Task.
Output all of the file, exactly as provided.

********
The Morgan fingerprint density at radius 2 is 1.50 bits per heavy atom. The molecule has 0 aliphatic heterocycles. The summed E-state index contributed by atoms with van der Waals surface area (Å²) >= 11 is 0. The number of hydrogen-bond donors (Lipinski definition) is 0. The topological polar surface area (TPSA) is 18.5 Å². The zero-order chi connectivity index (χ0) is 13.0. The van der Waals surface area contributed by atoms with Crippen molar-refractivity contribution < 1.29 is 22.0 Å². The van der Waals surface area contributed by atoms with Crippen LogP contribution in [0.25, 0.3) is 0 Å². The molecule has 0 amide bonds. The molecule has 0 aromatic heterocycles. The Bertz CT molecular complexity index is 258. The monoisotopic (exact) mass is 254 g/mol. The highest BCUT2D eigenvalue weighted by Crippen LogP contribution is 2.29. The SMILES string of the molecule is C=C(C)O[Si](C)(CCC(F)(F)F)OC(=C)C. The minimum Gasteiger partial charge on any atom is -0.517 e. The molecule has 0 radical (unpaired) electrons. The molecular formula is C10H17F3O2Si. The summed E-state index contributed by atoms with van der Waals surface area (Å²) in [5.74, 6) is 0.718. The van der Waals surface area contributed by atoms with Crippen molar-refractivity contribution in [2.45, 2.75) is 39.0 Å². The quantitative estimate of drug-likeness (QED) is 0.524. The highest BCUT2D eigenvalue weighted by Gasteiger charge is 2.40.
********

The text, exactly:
The Morgan fingerprint density at radius 2 is 1.50 bits per heavy atom. The molecule has 0 aliphatic heterocycles. The summed E-state index contributed by atoms with van der Waals surface area (Å²) >= 11 is 0. The number of hydrogen-bond donors (Lipinski definition) is 0. The topological polar surface area (TPSA) is 18.5 Å². The zero-order chi connectivity index (χ0) is 13.0. The van der Waals surface area contributed by atoms with Crippen molar-refractivity contribution < 1.29 is 22.0 Å². The van der Waals surface area contributed by atoms with Crippen LogP contribution in [0.25, 0.3) is 0 Å². The molecule has 0 amide bonds. The molecule has 0 aromatic heterocycles. The Bertz CT molecular complexity index is 258. The monoisotopic (exact) mass is 254 g/mol. The highest BCUT2D eigenvalue weighted by Crippen LogP contribution is 2.29. The SMILES string of the molecule is C=C(C)O[Si](C)(CCC(F)(F)F)OC(=C)C. The minimum Gasteiger partial charge on any atom is -0.517 e. The molecule has 0 radical (unpaired) electrons. The molecular formula is C10H17F3O2Si. The summed E-state index contributed by atoms with van der Waals surface area (Å²) in [5.74, 6) is 0.718. The van der Waals surface area contributed by atoms with Crippen molar-refractivity contribution in [2.45, 2.75) is 39.0 Å². The quantitative estimate of drug-likeness (QED) is 0.524. The highest BCUT2D eigenvalue weighted by Gasteiger charge is 2.40.